The ATO has announced some limited relief for private companies that have loans to their shareholders or related parties that are
governed by what are referred to as “complying loan agreements”.
A complying loan agreement is entered into to avoid triggering an assessable deemed dividend that could potentially be equal to the amount of the loan from the private company.
When there is a complying loan agreement between a private company and a borrower, the borrower must make the minimum yearly repayment (MYR) by the end of the private company’s income year. This avoids the borrower being considered to have received an unfranked dividend, generally equal to the amount of any MYR shortfall.
As a result of the COVID-19 situation, the ATO understands that some borrowers are facing circumstances beyond their control. To offer more support, the ATO will allow an extension of the repayment period for those borrowers who are unable to make their MYR by the end of the lender’s 2019–20 income year (generally 30 June).
Requesting the extension
A request for a 12-month extension can be made through the completion of an online application. Borrowers will be asked to confirm the shortfall, that the COVID-19 situation has affected them and that they are unable to pay the MYR as a result.
When the ATO approves an application, it will let the borrower know they will not be considered to have received an unfranked dividend. This is subject to the shortfall being paid by 30 June 2021. It will not be necessary to submit further evidence with the application.
This particular streamlined process established by the ATO only applies to applications for an extension of up to twelve months for COVID-19 affected borrowers. It is still open to a borrower to apply to obtain a longer extension of time outside the streamlined process.
If you have been affected by the COVID-19 situation and need more to time to make your minimum yearly repayment (MYR) in relation to complying loans from private companies, contact our office for assistance.
Testamentary trusts and minors
This legislation contains amendments to ensure the tax concessions available to minors in relation to income from a testamentary trust only apply in respect of income generated from assets of the deceased estate that are transferred to the
testamentary trust (or the proceeds of the disposal or investment of those assets).
Broadly speaking, when a trustee distributes income to a minor it is taxed at the highest marginal rate (plus Medicare levy). However,
there are certain exceptions to this rule. One such exception is where the trust is a testamentary trust – being a trust that was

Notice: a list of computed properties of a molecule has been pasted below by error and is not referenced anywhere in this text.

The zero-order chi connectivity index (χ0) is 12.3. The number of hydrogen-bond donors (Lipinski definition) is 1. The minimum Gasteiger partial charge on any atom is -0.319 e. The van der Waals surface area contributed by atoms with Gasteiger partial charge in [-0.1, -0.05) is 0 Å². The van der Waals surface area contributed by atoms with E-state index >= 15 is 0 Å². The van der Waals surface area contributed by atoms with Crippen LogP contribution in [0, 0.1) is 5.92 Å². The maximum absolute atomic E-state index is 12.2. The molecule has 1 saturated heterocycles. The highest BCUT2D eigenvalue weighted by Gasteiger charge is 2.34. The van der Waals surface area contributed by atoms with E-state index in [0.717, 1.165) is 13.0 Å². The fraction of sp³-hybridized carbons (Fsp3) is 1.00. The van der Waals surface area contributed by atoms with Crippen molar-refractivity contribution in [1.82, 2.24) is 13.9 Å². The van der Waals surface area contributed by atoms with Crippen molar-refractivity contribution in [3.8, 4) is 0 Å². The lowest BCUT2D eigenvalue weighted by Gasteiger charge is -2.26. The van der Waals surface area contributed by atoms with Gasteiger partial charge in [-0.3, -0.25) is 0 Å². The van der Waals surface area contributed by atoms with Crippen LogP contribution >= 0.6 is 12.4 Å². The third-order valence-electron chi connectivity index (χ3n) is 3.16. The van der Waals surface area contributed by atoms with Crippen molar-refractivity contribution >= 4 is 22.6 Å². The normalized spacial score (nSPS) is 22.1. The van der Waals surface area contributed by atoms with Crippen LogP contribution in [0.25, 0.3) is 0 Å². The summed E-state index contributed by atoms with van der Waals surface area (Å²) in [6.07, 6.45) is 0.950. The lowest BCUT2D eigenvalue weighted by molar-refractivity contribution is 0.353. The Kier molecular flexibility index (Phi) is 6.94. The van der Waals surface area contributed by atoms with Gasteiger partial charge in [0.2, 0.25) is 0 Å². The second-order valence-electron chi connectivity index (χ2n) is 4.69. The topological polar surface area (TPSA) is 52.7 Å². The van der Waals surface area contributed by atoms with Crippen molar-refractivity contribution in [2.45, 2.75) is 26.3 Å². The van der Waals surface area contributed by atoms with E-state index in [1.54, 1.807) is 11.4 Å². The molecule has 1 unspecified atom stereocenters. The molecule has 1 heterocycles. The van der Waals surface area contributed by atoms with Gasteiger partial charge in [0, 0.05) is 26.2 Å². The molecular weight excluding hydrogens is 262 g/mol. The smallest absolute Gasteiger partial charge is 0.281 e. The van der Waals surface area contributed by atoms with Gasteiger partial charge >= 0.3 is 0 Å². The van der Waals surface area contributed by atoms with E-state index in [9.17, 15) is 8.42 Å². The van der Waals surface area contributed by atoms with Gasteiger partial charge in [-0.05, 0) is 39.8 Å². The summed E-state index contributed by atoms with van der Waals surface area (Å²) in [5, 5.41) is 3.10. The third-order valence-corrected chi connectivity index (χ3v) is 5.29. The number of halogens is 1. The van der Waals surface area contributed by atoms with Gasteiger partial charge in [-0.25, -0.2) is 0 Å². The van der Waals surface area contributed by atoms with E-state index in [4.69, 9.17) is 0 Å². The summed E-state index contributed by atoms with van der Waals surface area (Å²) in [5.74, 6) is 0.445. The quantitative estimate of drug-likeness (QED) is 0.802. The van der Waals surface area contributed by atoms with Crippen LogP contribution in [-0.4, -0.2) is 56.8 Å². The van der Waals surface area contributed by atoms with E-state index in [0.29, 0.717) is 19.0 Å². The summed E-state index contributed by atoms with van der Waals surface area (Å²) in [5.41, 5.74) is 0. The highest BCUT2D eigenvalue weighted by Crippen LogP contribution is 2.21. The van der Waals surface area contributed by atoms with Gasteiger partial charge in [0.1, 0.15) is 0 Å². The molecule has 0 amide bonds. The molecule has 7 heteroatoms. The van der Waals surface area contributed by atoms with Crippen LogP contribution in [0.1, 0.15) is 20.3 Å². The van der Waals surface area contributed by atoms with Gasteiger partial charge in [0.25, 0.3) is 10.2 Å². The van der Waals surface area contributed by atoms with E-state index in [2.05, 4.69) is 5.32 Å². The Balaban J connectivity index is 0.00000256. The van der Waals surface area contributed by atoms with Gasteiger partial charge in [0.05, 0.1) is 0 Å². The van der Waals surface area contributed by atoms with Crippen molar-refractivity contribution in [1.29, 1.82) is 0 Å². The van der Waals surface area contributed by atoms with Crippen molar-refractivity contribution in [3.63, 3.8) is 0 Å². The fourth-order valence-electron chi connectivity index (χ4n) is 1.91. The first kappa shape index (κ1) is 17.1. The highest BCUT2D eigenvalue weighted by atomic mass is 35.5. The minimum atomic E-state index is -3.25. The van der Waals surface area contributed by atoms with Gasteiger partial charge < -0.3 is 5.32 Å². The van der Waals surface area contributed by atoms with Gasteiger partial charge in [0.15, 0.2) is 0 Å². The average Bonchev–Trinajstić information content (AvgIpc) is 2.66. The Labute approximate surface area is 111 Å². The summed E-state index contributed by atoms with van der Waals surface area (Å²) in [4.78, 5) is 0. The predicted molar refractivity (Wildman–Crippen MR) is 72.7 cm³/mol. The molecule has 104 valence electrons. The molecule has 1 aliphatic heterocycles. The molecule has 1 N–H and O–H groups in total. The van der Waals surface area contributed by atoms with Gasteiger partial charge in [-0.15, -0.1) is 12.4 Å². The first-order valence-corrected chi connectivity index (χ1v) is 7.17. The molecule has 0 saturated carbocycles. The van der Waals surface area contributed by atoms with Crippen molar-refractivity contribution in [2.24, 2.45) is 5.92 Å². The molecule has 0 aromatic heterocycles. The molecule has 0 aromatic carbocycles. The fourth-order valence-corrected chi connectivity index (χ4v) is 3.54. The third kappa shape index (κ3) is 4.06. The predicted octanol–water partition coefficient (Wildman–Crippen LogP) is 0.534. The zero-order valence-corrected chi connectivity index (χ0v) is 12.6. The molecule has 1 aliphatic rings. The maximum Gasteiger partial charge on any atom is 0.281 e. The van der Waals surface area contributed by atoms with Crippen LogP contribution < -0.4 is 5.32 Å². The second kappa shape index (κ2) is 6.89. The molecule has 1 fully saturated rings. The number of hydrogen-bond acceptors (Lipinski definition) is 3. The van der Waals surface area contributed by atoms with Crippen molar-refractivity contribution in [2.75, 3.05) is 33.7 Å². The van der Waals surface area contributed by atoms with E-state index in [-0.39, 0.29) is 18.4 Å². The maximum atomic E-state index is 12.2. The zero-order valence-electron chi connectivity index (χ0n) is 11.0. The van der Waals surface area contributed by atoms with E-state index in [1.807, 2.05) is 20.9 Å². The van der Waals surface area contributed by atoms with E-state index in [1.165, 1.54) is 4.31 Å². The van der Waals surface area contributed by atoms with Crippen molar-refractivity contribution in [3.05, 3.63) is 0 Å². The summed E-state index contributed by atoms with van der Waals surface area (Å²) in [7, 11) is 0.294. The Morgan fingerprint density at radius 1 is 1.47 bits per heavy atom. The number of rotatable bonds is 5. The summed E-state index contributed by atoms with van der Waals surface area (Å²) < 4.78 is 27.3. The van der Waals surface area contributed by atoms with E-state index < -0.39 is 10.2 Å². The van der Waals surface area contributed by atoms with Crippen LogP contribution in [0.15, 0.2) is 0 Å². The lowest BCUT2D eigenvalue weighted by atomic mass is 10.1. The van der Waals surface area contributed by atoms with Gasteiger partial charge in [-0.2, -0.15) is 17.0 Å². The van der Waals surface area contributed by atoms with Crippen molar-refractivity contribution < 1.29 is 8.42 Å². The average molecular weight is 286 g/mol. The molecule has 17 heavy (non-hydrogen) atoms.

established as a result of the will of a
deceased individual. Income from a testamentary trust is a type of ‘excepted trust income’ that is generally taxed at ordinary rates.
Prior to this legislation being passed, the previously existing law did not specify that the assessable income of the testamentary trust be derived from assets of the deceased estate (or assets representing assets of the deceased estate). As a result, assets unrelated to a deceased estate that were injected into a testamentary trust may, subject to anti-avoidance rules, generate excepted trust income that was not subject to the higher tax rates on minors. This was an unintended consequence, which allowed some taxpayers to inappropriately obtain the benefit of concessional tax treatment.
This legislation clarifies that excepted trust income of the testamentary trust must be derived from assets transferred to the
testamentary trust from the deceased estate or from the accumulation of such income.
This change will apply in relation to assets acquired by or transferred to the trustee of a testamentary trust on or after 1 July 2019.
Please contact our office if you have any concerns about testamentary trusts making distributions to minor beneficiaries.
The federal government has registered the Superannuation Guarantee (Administration) Amendment (Jobkeeper) Payment Regulations 2020.
These regulations ensure that amounts of salary or wages that do not relate to the performance of work and are only paid to an employee to satisfy the wage condition for getting the JobKeeper payment are prescribed by the Regulations as excluded salary or wages.
The effect is that these amounts are excluded from the calculations of an employer’s superannuation guarantee shortfall and the minimum compulsory superannuation contribution an employer is required to make in respect of an employee to avoid a superannuation guarantee charge liability.
Likewise, the Regulations recognise that an employer is only entitled to a JobKeeper payment for its employees if the business has suffered a substantial decline in turnover. In these circumstances, it is appropriate to require employers to only make minimum superannuation contributions in respect of amounts that are required to be paid to an employee for the performance of work.
Employers would not be required to make contributions in relation to additional amounts paid to satisfy the wage condition (for
example, the amount by which $1,500 exceeds an employee’s normal pay).
If you are concerned about the calculation of compulsory superannuation for any employees supported by JobKeeper, please contact our office.
Please note: Many of the comments in this publication are general in nature. Anyone
intending to apply the information to practical circumstances should seek professional advice to independently verify their interpretation
and the information's applicability to their particular circumstances.